The Sword, therefore, was His Own will to die, that we might be saved from the double death. But He also willed that His Mother should be as closely associated with Him as any human person could be associated with a Divine Person. Pius X declared that the bond between them was so intimate that the words of the Prophet could be applied to both: Defecit in dolore vita mea, et anni mei in gemitibus (Ps 31:11). If it be granted with Leo XIII that "God willed that the grace and truth which Christ won for us should be bestowed on us in no other way than through Mary," then she, too, had to will cooperation in redemption, as Christ willed it as the Redeemer Himself. Christ willed that she should suffer with Him, some theologians say, per modum unius. If He willed His death, He willed her Dolors. And if He willed to be a "Man of Sorrows," He willed that she be the "Mother of Sorrows." But it was no imposed will; she accepted it all in her original Fiat in the Annunciation. The Sword He plunged into His Heart, He, with her cooperation, plunged into her own. He could hardly have done this if she were not His Mother and if they were not in a spiritual sense "two in one flesh," "two in one mind." The sorrows of His Passion were His, but His Mother considered them her own, too, for this is the meaning of compassion.

There were not seven swords but only one, and it plunged into two hearts. The Seven Dolors are as seven thrusts of the Sword Christ, one edge for Him as Redeemer, the other edge for her as the Mother of the Redeemer. Christ is the Sword of His Own Passion; He is the Sword of her compassion. Pius XII says that she, as the true Queen of Martyrs, more than any of the faithful, filled up for His Body the Church the sufferings that were wanting to the Passion of Christ!

This was the first reason why God permitted her Dolors, that she might be the first after the Redeemer Himself to continue His Passion and death in His Mystical Body. Our Lord warned: "As they hated Me, so will they hate you." If the law that Good Friday is the condition of an Easter Sunday binds all the faithful, then it must with greater rigor bind her who is the Mother of the Savior. An unsuffering Christ Who ignored sin would be reduced to the level of an ethical reformer, like Buddha or Confucius. An unsuffering Madonna to the suffering Christ would be a loveless Madonna. Who is there who loves, who does not want to share the sorrows of the beloved? Since Christ loved mankind so much as to want to die to expiate their guilt, then He should also will that His Mother, who lived only to do His will, should also be wrapped in the swaddling bands of His griefs.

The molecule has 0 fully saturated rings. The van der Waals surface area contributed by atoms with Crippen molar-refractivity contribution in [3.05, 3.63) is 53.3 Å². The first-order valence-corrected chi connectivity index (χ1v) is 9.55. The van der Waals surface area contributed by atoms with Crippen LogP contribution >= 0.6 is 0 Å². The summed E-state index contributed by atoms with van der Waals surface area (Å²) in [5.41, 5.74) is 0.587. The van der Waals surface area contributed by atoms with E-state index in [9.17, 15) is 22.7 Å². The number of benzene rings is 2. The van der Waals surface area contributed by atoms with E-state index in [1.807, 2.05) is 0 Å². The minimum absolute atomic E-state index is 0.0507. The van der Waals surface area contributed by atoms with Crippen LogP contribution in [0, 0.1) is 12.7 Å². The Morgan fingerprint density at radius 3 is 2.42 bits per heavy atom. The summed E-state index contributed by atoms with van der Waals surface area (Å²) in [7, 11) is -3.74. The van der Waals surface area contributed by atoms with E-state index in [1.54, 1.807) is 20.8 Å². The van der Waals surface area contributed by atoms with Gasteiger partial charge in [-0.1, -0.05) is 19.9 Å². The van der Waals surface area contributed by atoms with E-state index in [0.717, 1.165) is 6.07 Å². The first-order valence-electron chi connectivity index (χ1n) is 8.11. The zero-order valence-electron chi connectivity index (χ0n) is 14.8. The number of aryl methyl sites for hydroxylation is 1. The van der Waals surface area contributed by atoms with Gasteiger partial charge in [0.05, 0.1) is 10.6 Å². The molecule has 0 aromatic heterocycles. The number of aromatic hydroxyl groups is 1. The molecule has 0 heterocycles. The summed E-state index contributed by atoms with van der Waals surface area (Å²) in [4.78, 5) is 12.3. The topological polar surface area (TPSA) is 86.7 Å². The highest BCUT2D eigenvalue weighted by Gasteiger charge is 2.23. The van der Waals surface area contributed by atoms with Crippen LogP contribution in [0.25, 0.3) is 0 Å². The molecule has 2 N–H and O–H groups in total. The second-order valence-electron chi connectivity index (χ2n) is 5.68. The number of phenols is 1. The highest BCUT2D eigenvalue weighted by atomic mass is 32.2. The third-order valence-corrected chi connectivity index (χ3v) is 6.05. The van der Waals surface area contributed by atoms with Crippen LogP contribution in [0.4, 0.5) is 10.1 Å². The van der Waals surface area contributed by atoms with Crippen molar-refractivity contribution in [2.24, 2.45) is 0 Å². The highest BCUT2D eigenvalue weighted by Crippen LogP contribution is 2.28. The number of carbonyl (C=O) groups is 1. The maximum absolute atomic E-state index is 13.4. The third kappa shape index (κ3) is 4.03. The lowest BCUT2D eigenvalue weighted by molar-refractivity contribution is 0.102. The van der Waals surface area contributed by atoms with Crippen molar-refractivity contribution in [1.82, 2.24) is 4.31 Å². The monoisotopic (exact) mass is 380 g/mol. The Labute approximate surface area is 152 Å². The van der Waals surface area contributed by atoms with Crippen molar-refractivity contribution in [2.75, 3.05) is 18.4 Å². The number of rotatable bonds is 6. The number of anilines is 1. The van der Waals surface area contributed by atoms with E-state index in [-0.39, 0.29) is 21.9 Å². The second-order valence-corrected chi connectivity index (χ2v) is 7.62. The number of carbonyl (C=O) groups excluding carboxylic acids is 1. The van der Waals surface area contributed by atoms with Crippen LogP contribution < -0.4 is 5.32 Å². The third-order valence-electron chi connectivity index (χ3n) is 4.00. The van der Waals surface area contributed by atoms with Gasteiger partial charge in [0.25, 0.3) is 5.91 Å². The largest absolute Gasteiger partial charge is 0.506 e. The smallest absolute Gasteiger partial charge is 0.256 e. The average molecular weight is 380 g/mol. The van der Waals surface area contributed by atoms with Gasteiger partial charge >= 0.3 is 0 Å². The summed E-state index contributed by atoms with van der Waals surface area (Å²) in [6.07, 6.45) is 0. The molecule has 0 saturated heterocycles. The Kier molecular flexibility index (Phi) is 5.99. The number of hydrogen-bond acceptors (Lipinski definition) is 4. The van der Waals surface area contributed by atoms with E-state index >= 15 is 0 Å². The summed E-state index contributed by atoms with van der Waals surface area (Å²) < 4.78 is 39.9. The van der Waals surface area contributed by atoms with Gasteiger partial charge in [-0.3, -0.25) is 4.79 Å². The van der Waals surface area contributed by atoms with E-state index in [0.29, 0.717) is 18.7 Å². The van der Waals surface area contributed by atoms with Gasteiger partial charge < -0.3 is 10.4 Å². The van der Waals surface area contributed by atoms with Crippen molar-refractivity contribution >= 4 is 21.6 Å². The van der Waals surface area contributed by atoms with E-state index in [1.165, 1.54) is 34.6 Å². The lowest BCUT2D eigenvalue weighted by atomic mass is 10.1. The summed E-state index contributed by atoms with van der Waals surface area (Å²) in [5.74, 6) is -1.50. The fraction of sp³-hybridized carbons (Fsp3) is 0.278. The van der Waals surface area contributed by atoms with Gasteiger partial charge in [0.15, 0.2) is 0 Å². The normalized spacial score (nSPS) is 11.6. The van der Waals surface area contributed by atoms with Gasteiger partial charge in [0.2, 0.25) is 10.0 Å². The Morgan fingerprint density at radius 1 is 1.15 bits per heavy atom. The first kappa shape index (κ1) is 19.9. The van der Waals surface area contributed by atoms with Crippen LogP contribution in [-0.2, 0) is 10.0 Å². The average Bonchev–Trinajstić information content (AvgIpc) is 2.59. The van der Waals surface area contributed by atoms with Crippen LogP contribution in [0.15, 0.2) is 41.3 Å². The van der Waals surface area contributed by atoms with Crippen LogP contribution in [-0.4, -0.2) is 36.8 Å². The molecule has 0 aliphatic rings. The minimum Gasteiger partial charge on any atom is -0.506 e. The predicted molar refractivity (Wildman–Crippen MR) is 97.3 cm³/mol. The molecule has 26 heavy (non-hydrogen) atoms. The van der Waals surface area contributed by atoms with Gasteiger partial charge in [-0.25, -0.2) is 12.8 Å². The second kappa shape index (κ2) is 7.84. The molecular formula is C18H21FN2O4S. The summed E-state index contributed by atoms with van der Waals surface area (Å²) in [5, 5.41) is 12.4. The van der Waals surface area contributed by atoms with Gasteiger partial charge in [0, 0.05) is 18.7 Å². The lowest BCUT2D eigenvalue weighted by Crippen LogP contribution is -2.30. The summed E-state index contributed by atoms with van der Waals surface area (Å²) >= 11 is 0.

But she also had to suffer for our sakes as well as for His. As Our Lord learned obedience by which He suffered, so Mary had to learn motherhood, not by appointment but by experience with the burdens of the human heart. The rich cannot console the poor unless they become less rich for the sake of the poor; Mary cannot wipe away human tears unless she herself has been their fountain. The title "Mother of the Afflicted" had to be earned in the school of affliction. She does not expiate for sins; she does not redeem; she is not a savior — but by His will and by her own, she is so much bound up with Him that His Passion would have been entirely different had there not been her compassion.
He also plunged the sword into her own soul in the sense that He called her to be a cooperator with Him, as the new Eve, in the regeneration of humanity. When the mother of James and John asked political preferment for her sons, they were asked if they could drink of His chalice. That was the condition of being in His Kingdom. What draining of the chalice, then, shall be the condition of being the Mother of the Crucified! St. Paul tells us that we cannot be partakers of His glory unless we partake also of His crucifixion. If, then, the sons of Mary are not exempt from the law of sacrifice, certainly Mary herself, who is the Mother of God, shall be less exempt. Hence Stabat Mater pleads that Mary's compassion with Christ be shared with us:

These five wounds of Jesus smitten,
Mother in my heart be written
Deeply as in thine they be;
Thou my Savior's Cross who bearest
Thou thy Son's rebuke who sharest,
Let me share them both with thee.

The seven thrusts of the Sword are Simeon's prophecy, the flight into Egypt, the three days' loss, meeting Jesus with His Cross, the Crucifixion, the taking down from the Cross, the burial of Jesus.

The initial thrust was the prophecy of Simeon. The Divine Child, only forty days old, is brought to the Temple; no sooner is the Light of the World laid in Simeon's arms than he breaks out into his swan song: he is ready to die because he has seen the Savior. After foretelling that the Child is a sign to be contradicted, he tells Mary: "Thine own soul a sword shall pierce." Note that Simeon did not say that the sword would pierce her body. The lance of the centurion might do that to the Heart of Christ, and His Body might be so bruised that "even the bones of His Body could be numbered," but the Virginal body would be spared an outer assault. As in the Annunciation when she conceived — unlike human love — the ecstasy was first in her soul and then in her body; so now in her compassion, the pains of martyrdom are first in her soul and only then in her sympathetic flesh, which echoed to every scourge that fell on her Son's back or pierced His hands and feet.